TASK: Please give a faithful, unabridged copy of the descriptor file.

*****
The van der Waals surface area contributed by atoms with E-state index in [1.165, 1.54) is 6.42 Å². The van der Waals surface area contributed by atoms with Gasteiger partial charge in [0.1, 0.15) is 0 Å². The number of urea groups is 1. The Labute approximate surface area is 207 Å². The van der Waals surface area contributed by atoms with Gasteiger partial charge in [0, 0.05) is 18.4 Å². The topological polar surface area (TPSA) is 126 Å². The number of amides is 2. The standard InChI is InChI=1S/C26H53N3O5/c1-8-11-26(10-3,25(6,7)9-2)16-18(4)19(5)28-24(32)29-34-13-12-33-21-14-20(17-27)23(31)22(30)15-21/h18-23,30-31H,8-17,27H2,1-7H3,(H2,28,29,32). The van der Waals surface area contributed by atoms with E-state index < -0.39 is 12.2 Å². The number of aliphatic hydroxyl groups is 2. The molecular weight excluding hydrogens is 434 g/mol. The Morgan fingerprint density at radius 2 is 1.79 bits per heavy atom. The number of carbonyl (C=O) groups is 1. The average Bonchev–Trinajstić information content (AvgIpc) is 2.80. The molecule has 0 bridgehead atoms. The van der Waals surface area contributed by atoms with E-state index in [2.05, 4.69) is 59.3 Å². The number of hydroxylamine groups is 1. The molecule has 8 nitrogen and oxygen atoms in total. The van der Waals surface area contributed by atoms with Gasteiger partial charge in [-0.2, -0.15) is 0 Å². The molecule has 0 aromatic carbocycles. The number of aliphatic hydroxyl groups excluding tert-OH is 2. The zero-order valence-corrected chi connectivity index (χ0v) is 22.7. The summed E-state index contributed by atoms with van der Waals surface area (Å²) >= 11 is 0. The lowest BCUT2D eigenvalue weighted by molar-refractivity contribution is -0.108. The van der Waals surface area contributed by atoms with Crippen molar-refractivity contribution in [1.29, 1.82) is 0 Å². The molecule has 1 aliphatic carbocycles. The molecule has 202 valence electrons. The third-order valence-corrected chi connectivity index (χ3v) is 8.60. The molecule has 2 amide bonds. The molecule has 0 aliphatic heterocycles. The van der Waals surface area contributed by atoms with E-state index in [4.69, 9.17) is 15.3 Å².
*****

The van der Waals surface area contributed by atoms with E-state index in [1.165, 1.54) is 6.42 Å². The van der Waals surface area contributed by atoms with Gasteiger partial charge in [0.1, 0.15) is 0 Å². The number of urea groups is 1. The Labute approximate surface area is 207 Å². The van der Waals surface area contributed by atoms with Gasteiger partial charge in [0, 0.05) is 18.4 Å². The topological polar surface area (TPSA) is 126 Å². The number of amides is 2. The standard InChI is InChI=1S/C26H53N3O5/c1-8-11-26(10-3,25(6,7)9-2)16-18(4)19(5)28-24(32)29-34-13-12-33-21-14-20(17-27)23(31)22(30)15-21/h18-23,30-31H,8-17,27H2,1-7H3,(H2,28,29,32). The van der Waals surface area contributed by atoms with E-state index < -0.39 is 12.2 Å². The number of aliphatic hydroxyl groups is 2. The molecular weight excluding hydrogens is 434 g/mol. The Morgan fingerprint density at radius 2 is 1.79 bits per heavy atom. The number of carbonyl (C=O) groups is 1. The average Bonchev–Trinajstić information content (AvgIpc) is 2.80. The molecule has 0 bridgehead atoms. The van der Waals surface area contributed by atoms with E-state index in [2.05, 4.69) is 59.3 Å². The number of hydroxylamine groups is 1. The molecule has 8 nitrogen and oxygen atoms in total. The van der Waals surface area contributed by atoms with Gasteiger partial charge in [-0.2, -0.15) is 0 Å². The molecule has 0 aromatic carbocycles. The number of aliphatic hydroxyl groups excluding tert-OH is 2. The zero-order valence-corrected chi connectivity index (χ0v) is 22.7. The summed E-state index contributed by atoms with van der Waals surface area (Å²) >= 11 is 0. The lowest BCUT2D eigenvalue weighted by molar-refractivity contribution is -0.108. The van der Waals surface area contributed by atoms with Crippen molar-refractivity contribution in [1.29, 1.82) is 0 Å². The molecule has 1 aliphatic carbocycles. The molecule has 202 valence electrons. The third-order valence-corrected chi connectivity index (χ3v) is 8.60. The molecule has 2 amide bonds. The molecule has 0 aliphatic heterocycles. The van der Waals surface area contributed by atoms with E-state index in [4.69, 9.17) is 15.3 Å².